Many students eventually ask, "Why do people care about math?" and we often fail to dignify this, we respond by explaining that math is used to decide how much grass seed you should buy for your lawn, or to divide a box of cookies between you and your n-1 friends, or to calculate a tip at a restaurant. Or to find the volume of a cone or the number of Mondays in the eighteenth century or the roots of a quadratic equation or a way to ferry our foxes and geese safely across the river. Purely practical skills, right?  In short, we fail to dignify them.  We offer a few empty incentives to learn math, without really addressing their question. We respond almost defensively, as though mathematics would die without our help, or as though we are afraid our students will grow up and be unable to tip at restaurants.

It is in fact a great question deserving of our consideration: why DO people care about math? Instead of reducing the question to something harmless, let students confront it, let it intrigue and inspire them, let it be a context and a backdrop for the math that happens. Let us lead students to questions about knowledge and proof and logic. Let us ask them to think critically when they hear that science and religion should be separate—because they never have been separate. Teaching mathematics is inviting students to enjoy those gems of thought that have no earthly right to be in our minds, whose presence and beauty is only really explained by the eternity that God has set in our hearts.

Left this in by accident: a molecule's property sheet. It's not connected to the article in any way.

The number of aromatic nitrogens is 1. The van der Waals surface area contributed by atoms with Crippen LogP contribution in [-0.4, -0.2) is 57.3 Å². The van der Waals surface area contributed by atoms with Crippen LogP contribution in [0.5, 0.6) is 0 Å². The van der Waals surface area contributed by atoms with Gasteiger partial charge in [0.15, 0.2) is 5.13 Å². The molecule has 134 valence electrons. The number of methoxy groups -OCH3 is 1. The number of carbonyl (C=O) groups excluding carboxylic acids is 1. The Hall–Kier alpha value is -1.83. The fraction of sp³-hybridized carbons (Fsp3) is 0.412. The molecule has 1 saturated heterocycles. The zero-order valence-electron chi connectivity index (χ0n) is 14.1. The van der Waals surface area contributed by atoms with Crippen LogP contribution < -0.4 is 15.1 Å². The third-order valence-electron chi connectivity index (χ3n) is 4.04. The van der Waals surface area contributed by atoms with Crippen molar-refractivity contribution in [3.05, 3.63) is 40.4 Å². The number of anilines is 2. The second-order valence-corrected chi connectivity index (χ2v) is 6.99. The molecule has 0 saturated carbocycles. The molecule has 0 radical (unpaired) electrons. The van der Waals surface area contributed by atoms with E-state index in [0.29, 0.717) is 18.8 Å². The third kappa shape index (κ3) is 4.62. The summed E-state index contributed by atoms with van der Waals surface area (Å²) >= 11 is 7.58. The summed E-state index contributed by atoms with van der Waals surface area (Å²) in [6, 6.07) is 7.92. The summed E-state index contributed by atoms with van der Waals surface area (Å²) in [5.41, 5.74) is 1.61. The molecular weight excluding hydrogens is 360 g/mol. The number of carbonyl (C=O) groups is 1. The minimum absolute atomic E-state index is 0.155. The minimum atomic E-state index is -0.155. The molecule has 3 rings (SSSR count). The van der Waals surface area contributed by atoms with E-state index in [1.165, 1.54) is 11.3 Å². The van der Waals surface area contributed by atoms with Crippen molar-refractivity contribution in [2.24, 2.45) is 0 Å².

Why did the Greeks revere a particular number as divine? Why did the Pythagoreans despair at the discovery of irrational numbers? Why did men like Newton give their lives to pursue mathematics and science in tormented seclusion? Why do people gamble? I am not talking merely about a tingly thrill of profundity that drives numerology and superstition, but also the real gripping and consuming rigor of mathematics, the desire to prove and to irrefutably establish the slightest fragment of logically solid ground. Why do we seek such?

If we want our students to think critically about the teaching and learning of mathematics, we might encourage them to look at the people who have been involved through the centuries. They will see that indeed mathematics is the product of earnest attempts to prove or disprove God's existence, to demonstrate the sufficiency of humanity or the greatness of God, to describe the beginning of the universe or predict its end, to map the heavens, to fathom knowledge itself, to experience a moment of the eternity that God has set in the hearts of men.

The Christian world view does offer an explanation for the eternity that we find in our hearts, and it does tell us that people will be obsessed with the study of mathematics and all manner of science. I am not convinced that a God-denying world view offers a satisfactory explanation of these pursuits or the vigor with which humans engage in these pursuits. The motive of math often goes unexplained. Much of Mathematics was built as an altar to an unknown god, and by teaching mathematics I can hope to bring glory to Him who has been worshipped as something unknown.